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Andy Irons of Kauai advanced yesterday in the O'Neill World Cup of Surfing at Sunset Beach with a total score of 13.00. CLICK FOR LARGE
Good fortune gets Irons through at Sunset
Despite his unquestioned ability and mettle, Kauai's Andy Irons knows that to sustain a championship streak, sometimes you have to get lucky.
Holding every Vans Triple Crown of Surfing winner's trophy save the one from the contest he's currently competing in -- the 32nd annual O'Neill World Cup of Surfing at Sunset Beach -- Irons got a stroke of good fortune yesterday to continue his quest to be the first to hold all four championships from the series at one time.
Surfing in the fourth round and on his second ride, Irons dropped in on the shoulder of a wave already being ridden by France's Jeremy Flores. Two of the five judges ruled an interference on Irons. But since the three others didn't, Irons wasn't penalized and the ride ended up being one of his top two that allowed him to win his heat and move on to the final day of competition in the Triple Crown's second jewel.
"I thought I got an interference, but (the judges) have been pretty lenient this year," said Irons, a former three-time world champion.
"(Flores) didn't make it around the section," he added. "These little things definitely give you that edge, and I was a little lucky there to pull through."
Irons received 5.67 (out of 10) points for that controversial ride, and then added a 7.33 later for a winning 13.00 heat total. South Africa's Jordy Smith (11.23) also secured a spot in the quarterfinals by placing second behind Irons, while Flores (8.17) ended up being eliminated in fourth place.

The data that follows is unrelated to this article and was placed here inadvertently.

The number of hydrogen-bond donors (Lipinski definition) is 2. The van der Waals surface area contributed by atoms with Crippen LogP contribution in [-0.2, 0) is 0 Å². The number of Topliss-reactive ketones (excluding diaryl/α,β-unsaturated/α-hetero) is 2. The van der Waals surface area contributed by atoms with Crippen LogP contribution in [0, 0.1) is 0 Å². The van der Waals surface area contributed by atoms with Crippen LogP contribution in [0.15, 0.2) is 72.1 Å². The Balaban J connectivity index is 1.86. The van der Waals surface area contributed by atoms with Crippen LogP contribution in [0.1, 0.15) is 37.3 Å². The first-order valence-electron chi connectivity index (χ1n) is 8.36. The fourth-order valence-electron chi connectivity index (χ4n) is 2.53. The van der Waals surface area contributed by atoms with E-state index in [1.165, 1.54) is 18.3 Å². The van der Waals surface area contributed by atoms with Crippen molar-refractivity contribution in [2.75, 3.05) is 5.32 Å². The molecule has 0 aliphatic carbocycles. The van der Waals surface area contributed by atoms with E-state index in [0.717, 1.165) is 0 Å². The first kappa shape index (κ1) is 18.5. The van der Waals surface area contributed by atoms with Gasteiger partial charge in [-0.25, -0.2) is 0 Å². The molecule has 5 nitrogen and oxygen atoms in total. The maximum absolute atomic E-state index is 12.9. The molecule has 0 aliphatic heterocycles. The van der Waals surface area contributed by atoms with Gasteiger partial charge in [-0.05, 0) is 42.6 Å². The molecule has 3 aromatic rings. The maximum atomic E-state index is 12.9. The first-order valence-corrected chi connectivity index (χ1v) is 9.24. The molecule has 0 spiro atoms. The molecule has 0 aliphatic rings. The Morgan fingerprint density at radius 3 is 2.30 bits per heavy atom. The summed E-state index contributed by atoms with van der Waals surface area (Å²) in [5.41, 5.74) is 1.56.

All eight heats of the fourth round were completed in inconsistent 8- to 14-foot-face surf, and Triple Crown officials decided to halt the rest of the competition. The remainder of the event will run today, the last day of its waiting period, in what is expected to be extra-large surf from a new swell.
"I'd rather finish in a rising swell rather than a declining swell," Triple Crown executive director Randy Rarick said. "We've had a pretty lackluster year for surf, and to finish this contest on a high note would really make up for what we've experienced so far."
Heat winners also included current world No. 6 Joel Parkinson (Australia) -- who had the highest total of the day with 17.80 -- No. 2 Mick Fanning (Australia) and No. 42 David Weare (South Africa).
Some of the biggest names still in the event moved on by finishing as heat runner-ups, including current and record eight-time world champ Kelly Slater of Florida, and Hawaii's Pancho Sullivan (No. 26) and Fred Patacchia Jr. (No. 14).
Slater, Sullivan and Parkinson will be in the first heat to hit the water today in what appears to be the most stacked quarterfinal, while Irons is in the third.
The waiting period for the Triple Crown's final jewel, the Rip Curl Pro Pipeline Masters at the Banzai Pipeline, begins Friday and runs through Dec. 20.